I am bullish on the Wisdom Tree Equity Income Fund, which now yields 3.6%. The ticker is DHS and the weekly chart is below. DHS has an expense ratio of 0.38%, and the fund's tracking error since June of 2006 is a mere 27 basis points.(Click here to download the tracking error report, and then scroll down to DHS in the sixth row.)
I own DHS for two main reasons:
- Dividend Stocks Are Superior to Bonds: I believe that dividend stocks offer superior risk-adjusted returns vs. long-term U.S. government bonds. Consequently, my baseline asset allocation for conservative investors is underweight bonds, especially compared to asset allocation models that slavishly copy Modern Portfolio Theory. I assume most readers of Seeking Alpha are familiar with the problems of Treasuries, so I'll spare you yet another tale of pending disaster. More importantly, dividend stocks have embedded inflation protection as dividends increase. Looking ahead, I believe the stage is set for rising dividends, given low payout ratios, healthy balance sheets, and moderate long-term earnings growth. Not surprisingly, Wisdom Tree also has a favorable outlook on dividend stocks, as noted here.
- DHS Is Overweight REITs and Underweight Banks: The S&P 500 has a 15.4% weight in financial stocks, with 13.6% in banks/insurance, and the remaining 1.8% in real estate. DHS has a very different mix, with just 4.3% in banks/insurance, and 9.3% in real estate. (These figures are as of 7/29/11. For holdings in DHS as of 8/22/11, click here.) The sector weights of DHS make sense to me, since I'm bearish on banks. I suspect high-yield stocks are a value trap, because I expect fading economic growth to hurt credit quality and bank earnings in the year ahead.
So, for investors who seek inflation protection and who can tolerate the volatility of equities, DHS is a reasonable option. For investors who want a higher exposure to energy and a lower exposure to financials, I'd suggest Wisdom Tree's LargeCap Dividend Fund, which has 11.5% in energy and 8% in financials. This exposure is more economically sensitive, though, since energy prices are likely to fall faster than rents in a global recession.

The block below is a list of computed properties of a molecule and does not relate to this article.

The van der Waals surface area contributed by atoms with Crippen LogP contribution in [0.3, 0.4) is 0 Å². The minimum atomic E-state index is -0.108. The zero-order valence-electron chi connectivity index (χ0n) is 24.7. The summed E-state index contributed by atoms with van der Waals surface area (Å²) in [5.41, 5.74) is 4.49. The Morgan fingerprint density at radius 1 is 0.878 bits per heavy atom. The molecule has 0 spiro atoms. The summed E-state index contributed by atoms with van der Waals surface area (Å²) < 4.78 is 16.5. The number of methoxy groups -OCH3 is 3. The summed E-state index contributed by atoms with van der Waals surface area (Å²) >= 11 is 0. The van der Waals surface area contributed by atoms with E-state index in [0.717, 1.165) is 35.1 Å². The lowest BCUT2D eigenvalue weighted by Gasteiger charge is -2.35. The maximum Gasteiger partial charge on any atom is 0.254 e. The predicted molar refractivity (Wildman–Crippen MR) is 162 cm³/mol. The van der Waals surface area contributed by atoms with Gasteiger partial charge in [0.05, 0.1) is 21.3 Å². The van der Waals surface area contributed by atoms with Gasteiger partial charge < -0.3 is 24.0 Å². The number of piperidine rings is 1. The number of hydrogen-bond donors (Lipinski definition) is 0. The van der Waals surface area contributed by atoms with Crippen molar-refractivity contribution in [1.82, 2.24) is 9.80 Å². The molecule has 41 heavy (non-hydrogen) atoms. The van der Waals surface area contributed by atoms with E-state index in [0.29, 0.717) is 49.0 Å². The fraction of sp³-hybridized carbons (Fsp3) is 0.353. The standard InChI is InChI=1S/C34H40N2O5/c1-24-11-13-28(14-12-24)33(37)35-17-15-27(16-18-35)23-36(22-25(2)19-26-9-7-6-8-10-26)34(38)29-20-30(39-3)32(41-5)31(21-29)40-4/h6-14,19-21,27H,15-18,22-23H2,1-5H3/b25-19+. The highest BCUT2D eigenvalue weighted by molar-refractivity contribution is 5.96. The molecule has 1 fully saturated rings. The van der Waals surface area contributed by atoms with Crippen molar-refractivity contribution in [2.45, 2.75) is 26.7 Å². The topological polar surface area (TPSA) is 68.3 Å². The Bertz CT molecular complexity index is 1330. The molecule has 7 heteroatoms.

Two Holdings of DHS: Century Link and Intel
- Century Link Is Not for Me For investors who want a higher yield, I looked at Century Link (CTL), one of the smaller holdings in the Wisdom Tree Dividend Top 100 with a weight of just 0.55% as of August 22, 2011. CTL now yields 8.6%, but I can't recommend it: The debt load is high, the payout ratio is above 100%, and earnings estimates are getting pummeled due to the the integration of Qwest. Maybe CTL will turn out to be a great stock, and maybe not. Personally, I'd rather own DLN, which offers better diversification.
- Intel Is Attractive: Intel (INTC) now has a dividend yield of 4.4%, and the stock is one of the top ten holdings in the Wisdom Tree Equity Income Fund with a weighting of 3%. The company has $9 billion in cash (net of debt) and a payout ratio of about 30%. I also like Intel's exposure to markets outside the U.S., which I believe will will grow faster than Intel's domestic markets (see page 31 of Intel's latest 10-K for the geographic mix). Asia-Pacific accounts for 57% of revenues, and Japan accounts for another 10%. All told, 80% of sales come from outside the Americas. So even though a recession is bearish for the semiconductor cycle, I like Intel as a long-term dividend play.
Disclosure: I am long DHS.